China Change’5 Moon Mission Achieves Orbit, Starts Descent for Lunar Landing and Historic Sample Return

The lander-ascender combination of China’s Chang’e-5 spacecraft separated from its orbiter-returner combination at 4:40 a.m. Monday (Beijing Time), Nov. 30, 2020, 3:40 p.m. EST Nov. 29 (2040 GMT) according to the China National Space Administration. Video screenshot taken from orbiter return vehicle. The Chang’e-5 probe is preparing for a soft landing on the moon to undertake the country’s first collection of samples from an extraterrestrial body. Credit: CNSA

For SpaceUpClose.com & RocketSTEM

CAPE CANAVERAL, FL –  Following a flawless launch on a Chinese heavy lift Long March 5 rocket on 23 November and a 112 hour translunar voyage the historic Change’5 moon mission who’s ambitious goal is to grab and return the first lunar soil and rock samples from Earths nearest neighbor in 4 decades achieved orbit around the Moon, Saturday, Nov. 28.

Monday, Nov. 30 (Beijing time)  the lander-ascender combination separated from the orbiter – return combination mother ship in anticipation of the descent taking place as early as Tuesday, Dec. 1.

The lander-ascender combination of China’s Chang’e-5 spacecraft separated from its orbiter-returner combination at 4:40 a.m. Monday (Beijing Time), Nov. 30, 2020, 3:40 p.m. EST Nov. 29 (2040 GMT) according to the China National Space Administration. Video screenshot taken from orbiter return vehicle. The Chang’e-5 probe is preparing for a soft landing on the moon to undertake the country’s first collection of samples from an extraterrestrial body. Credit: CNSA

China’s Chang’e-5 probe is preparing for a soft landing on the moon to undertake the country’s first collection of samples from an extraterrestrial body, China’s official Xinhua news agency reported today .

The goal is to collect around 2 kilograms of more of pristine soil and rock regolith from the moons surface.

China is only the 3rd country to attempt a lunar sample return mission – following the United States and the then Soviet Union – now Russia, from Apollo manned and Luna unmanned missions in the 1960s and 1970s.

The Change’5 spacecraft fired its main engines twice for braking maneuvers to enter an initial elliptical lunar orbit and then circularize the orbit at about an 120-mile-high (200-kilometer) altitude prior to lander separation starting the descent phase to the surface.

This image from video animation is provided by the Beijing Aerospace Control Center (BACC). China’s Chang’e-5 probe performed braking for the second time at 20:23 p.m. Sunday (Beijing Time), according to the China National Space Administration (CNSA). After the deceleration, the probe started flying in a near circular orbit from an elliptical path around the moon, said the CNSA. (BACC/Handout via Xinhua)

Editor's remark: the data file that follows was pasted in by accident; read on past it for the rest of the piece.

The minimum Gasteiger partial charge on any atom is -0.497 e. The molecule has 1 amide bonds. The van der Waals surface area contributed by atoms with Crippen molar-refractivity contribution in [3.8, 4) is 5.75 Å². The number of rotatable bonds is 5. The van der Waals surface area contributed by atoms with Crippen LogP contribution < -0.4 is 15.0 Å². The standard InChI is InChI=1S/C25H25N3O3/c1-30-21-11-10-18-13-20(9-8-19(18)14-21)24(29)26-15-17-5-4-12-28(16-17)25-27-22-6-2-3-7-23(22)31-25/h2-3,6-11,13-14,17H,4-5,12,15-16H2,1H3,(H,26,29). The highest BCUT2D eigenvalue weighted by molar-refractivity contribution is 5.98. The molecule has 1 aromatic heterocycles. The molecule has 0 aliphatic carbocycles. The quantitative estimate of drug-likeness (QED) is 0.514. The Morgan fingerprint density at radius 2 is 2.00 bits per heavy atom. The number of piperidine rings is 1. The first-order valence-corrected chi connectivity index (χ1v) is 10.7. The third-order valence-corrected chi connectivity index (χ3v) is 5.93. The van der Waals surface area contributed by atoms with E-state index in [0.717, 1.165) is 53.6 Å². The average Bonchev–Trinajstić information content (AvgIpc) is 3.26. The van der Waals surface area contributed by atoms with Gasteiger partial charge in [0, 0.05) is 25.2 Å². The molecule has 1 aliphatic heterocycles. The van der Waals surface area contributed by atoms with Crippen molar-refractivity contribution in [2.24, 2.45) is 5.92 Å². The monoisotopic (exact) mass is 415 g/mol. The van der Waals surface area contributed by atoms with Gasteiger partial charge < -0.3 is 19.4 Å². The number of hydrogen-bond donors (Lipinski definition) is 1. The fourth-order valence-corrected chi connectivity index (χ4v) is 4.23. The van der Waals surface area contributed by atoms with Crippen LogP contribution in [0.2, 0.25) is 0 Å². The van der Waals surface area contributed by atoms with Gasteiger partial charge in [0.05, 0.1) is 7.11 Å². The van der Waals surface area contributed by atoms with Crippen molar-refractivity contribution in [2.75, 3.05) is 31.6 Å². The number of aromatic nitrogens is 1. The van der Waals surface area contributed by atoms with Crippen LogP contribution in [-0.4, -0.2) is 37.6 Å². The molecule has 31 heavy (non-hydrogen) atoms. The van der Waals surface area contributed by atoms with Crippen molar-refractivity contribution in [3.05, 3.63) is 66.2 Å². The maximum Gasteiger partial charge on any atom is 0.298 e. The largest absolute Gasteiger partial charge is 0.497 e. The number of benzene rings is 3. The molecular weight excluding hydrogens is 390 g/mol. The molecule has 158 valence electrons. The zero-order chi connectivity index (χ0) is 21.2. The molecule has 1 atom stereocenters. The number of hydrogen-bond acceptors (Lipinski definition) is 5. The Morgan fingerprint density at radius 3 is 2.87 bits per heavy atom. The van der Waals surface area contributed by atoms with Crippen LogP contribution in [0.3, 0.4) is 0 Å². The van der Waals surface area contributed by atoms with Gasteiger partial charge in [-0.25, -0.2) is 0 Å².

The initial main engine firing took place at 7:58 a.m. EST (1258 GMT) Sat. Nov. 28 at a distance of 400 km   for a 17-minute burn to place the probe into an eight-hour elliptical  orbit around the moon

“China’s Chang’e-5 probe performed braking for the second time at 20:23 p.m. Sunday (Beijing Time),” according to the China National Space Administration (CNSA).

“After the deceleration, the probe started flying in a near circular orbit from an elliptical path around the moon.”

Its two 150N engines were operational for about six seconds.

Technical personnel work at the Beijing Aerospace Control Center (BACC) in Beijing, capital of China, Nov. 30, 2020. China’s Chang’e-5 probe is preparing for a soft landing on the moon to undertake the country’s first collection of samples from an extraterrestrial body. The lander-ascender combination of the spacecraft separated from its orbiter-returner combination at 4:40 a.m. Monday (Beijing Time), Nov. 30, 2020, 3:40 p.m. EST Nov. 29 (2040 GMT) according to the China National Space Administration. Credit: CNSA/Xinhua

With the descent phase now in progress the “spacecraft is performing well and communication with ground control is normal,” CNSA said.

“The lander-ascender combination will execute a soft landing on the moon and carry out automatic sampling. The orbiter-returner will continue orbiting about 200 km above the lunar surface and wait for rendezvous and docking with the ascender.”